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How We Spent Our Summer Vacation

We've Got a Lot of Kids

Our family recently took a camping trip for our summer vacation. Circumstances make camping an attractive option for us, as it is for many families: low cost, low hygiene requirements, and all outdoors, those fields of the Lord, in which to play.

My wife Maria had actually never been camping before, which left no one else in our family to be a know-it-all about camping except me.

Maria’s ancestry is mostly farm-girl German; my side of the family tree is all dour Scotsmen with huge drooping moustaches or equally dour-looking clean-shaven Swedish Finns, with decades of brutally hard work etched in their faces.

Consequently, our idea of a good time usually includes labor of some sort. The Pottinger family motto, "Virtus in Ardua", could be translated as "Better living through drudgery".

So we don’t take many vacations, but when we do, we tackle them with gritty determination, as if splitting a half a cord of wood before breakfast.

I had planned a week of easy car-camping in a few different campgrounds in North-Central Washington. Even in late June, our wet side of the state is still often gloomy and damp, while in late June the dry side, east of the mountains, hasn’t yet turned into a parched, hellish inferno.

It turns out that Maria loves camping. Her only requirement was that she be comfortable at night; there would be no sleeping on the dirt in some ratty sleeping bag. We packed an impossibly thick, queen-sized foam pad for Maria and consort, and lesser, thinner pads for the children. Even rolled up tightly, the queen-sized demi-mattress took almost all of the room in our new Craigslist camping car-topper.

Yet every bit of overstuffed-ness was worthwhile. My Illinois farm girl was comfortable under the stars, amid the bugs and raccoons and the slithery things that slink after the sun falls behind the mountains and all the campfires fade to ash and embers.

For a respite from camping, I’d booked a room in a cabin resort with actual beds and running water for one night. Plus, just in case things didn’t work out with camping and the bugs and slithering slinky things, we could abandon our tent and extend our stay at the resort.

At the resort we were enthralled by the soft beds, the smell of onions frying in the restaurant, the hot showers and bars of fragrant soap. Over cups of coffee we planned a delicious day of biking, hiking, fishing. After a few days in the dirt, the nice, soft beds were swell. A couple kids shared a clean, airy futon. We washed all the campfire smoke out of our hair. We gorged on nachos and ribs and mac-and-cheese in the restaurant.

After falling into dreamy sleep in the sweet-smelling feather bed, I was jolted awake with shouts from the other room, lights blazing, our oldest girl screaming, and the tortured groans of our youngest son retching and heaving, and Maria desperately trying to get a wastebasket under his blowhole before it blew all over everything, which it did anyway, and our youngest girl, irrevocably disgusted, joining in the retching, a tag-team sympathy-barf. All the kids were crying, and I could have sworn a fire alarm of some sort was ringing outside in the hall.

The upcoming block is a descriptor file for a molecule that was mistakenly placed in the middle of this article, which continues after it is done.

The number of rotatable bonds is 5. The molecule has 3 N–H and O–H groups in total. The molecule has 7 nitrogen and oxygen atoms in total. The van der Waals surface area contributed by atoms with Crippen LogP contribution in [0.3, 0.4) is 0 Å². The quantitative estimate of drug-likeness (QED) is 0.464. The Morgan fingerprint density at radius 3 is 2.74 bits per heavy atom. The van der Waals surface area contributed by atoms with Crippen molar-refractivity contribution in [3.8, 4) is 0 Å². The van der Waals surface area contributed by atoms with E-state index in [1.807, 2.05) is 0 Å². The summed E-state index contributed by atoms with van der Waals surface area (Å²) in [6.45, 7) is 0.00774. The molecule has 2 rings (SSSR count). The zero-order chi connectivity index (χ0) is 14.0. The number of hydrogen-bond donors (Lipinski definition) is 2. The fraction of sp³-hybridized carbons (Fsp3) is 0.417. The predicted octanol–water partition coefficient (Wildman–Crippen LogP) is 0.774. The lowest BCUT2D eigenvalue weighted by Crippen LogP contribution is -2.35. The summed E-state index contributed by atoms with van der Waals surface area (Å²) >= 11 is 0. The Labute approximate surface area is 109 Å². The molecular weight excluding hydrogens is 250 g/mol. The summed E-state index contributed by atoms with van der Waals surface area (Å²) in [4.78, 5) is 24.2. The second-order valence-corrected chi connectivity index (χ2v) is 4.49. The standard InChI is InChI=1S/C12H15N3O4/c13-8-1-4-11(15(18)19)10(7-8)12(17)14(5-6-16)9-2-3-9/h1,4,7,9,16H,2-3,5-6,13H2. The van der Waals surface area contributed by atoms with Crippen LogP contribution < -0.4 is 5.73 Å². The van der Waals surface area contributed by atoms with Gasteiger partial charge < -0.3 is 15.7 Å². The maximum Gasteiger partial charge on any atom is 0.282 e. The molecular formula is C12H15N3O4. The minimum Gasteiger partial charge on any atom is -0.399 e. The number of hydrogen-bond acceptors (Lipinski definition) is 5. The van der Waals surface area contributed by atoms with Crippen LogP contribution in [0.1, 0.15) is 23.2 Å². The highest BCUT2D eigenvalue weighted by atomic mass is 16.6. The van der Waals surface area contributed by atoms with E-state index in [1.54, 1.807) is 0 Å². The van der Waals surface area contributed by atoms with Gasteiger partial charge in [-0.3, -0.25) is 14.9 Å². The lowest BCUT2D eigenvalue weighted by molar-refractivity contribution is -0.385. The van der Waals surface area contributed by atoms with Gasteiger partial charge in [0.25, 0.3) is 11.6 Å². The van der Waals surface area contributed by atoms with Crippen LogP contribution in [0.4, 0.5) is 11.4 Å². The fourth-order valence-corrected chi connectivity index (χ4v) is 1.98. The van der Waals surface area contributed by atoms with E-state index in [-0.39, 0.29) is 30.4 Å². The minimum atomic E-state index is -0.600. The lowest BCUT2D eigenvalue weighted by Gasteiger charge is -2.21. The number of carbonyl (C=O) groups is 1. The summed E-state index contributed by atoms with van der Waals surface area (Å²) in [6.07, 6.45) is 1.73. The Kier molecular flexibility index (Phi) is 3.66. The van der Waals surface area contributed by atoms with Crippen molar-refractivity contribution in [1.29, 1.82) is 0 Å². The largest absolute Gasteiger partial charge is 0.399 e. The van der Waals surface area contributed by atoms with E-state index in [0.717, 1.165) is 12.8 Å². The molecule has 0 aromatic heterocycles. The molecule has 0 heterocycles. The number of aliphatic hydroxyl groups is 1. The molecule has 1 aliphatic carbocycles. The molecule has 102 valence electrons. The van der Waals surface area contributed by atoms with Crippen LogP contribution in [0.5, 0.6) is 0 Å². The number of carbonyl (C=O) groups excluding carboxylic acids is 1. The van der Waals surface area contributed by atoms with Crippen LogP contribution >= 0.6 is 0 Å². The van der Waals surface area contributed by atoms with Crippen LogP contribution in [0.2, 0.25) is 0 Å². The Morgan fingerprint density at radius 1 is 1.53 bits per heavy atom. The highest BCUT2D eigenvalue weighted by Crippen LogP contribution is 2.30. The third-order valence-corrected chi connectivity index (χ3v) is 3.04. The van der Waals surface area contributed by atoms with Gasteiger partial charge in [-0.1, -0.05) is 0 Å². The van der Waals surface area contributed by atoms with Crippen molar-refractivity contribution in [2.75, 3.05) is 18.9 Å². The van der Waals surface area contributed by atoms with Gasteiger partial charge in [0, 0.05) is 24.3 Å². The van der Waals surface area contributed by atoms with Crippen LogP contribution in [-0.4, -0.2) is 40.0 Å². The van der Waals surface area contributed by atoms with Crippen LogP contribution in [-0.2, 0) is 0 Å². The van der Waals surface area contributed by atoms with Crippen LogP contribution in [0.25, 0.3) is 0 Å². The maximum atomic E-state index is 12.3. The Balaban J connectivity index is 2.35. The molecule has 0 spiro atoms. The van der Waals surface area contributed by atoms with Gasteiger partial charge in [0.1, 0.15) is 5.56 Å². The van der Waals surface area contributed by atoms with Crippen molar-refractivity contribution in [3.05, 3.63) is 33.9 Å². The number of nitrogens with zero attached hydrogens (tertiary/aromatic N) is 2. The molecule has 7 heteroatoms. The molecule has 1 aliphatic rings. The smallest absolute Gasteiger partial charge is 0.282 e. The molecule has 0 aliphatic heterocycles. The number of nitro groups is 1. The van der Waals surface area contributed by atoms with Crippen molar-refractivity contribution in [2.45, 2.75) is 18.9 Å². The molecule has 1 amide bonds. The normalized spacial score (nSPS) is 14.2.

We put the two older kids in the bedroom and shut the door, blinders against the awful sounds and smells, and cleaned up the mess as best we could, using stacks of the resort’s clean, white bath towels.

According to our custom, I stayed up with our afflicted child, who retched every twenty minutes until dawn, when he finally fell fully asleep until late afternoon.

We called the front desk guiltily, and described the scene vaguely, and presently a wary-looking high-school girl arrived to trade the load of towels we’d wrapped tightly in a garbage bag for a pile of fresh, clean ones.

We weren’t going to let a little, OK a lot of vomit spoil our fine vacation. We left the resort by the back way and wandered the desert. We camped in a mosquito-infested campground in the foothills for a couple days, where we discovered several of our kids were carrying head lice.

Plague, pestilence.; the next moment the skies might have split, raining frogs.

I imagined the head lice and the mosquitoes, both hoping to suck our blood while we weren’t looking, squaring off in a rumble for turf, which in this case were expanses of our warm, tender flesh. When you’re a Jet, you’re a Jet all the way.

And our youngest son was still barfing, but only at night, after we were all soundly asleep, in the tent. Maria was adept at unzipping the bug screen with a single hand while thrusting his retching head through the opening, like some foul Jack-in-the-box.

We weren’t going to let head lice, clouds of mosquitoes that partially blocked the sun, lack of sleep or barfing children spoil our fine vacation. And as we eased our bug-spattered minivan into our driveway, it was indeed good to be home.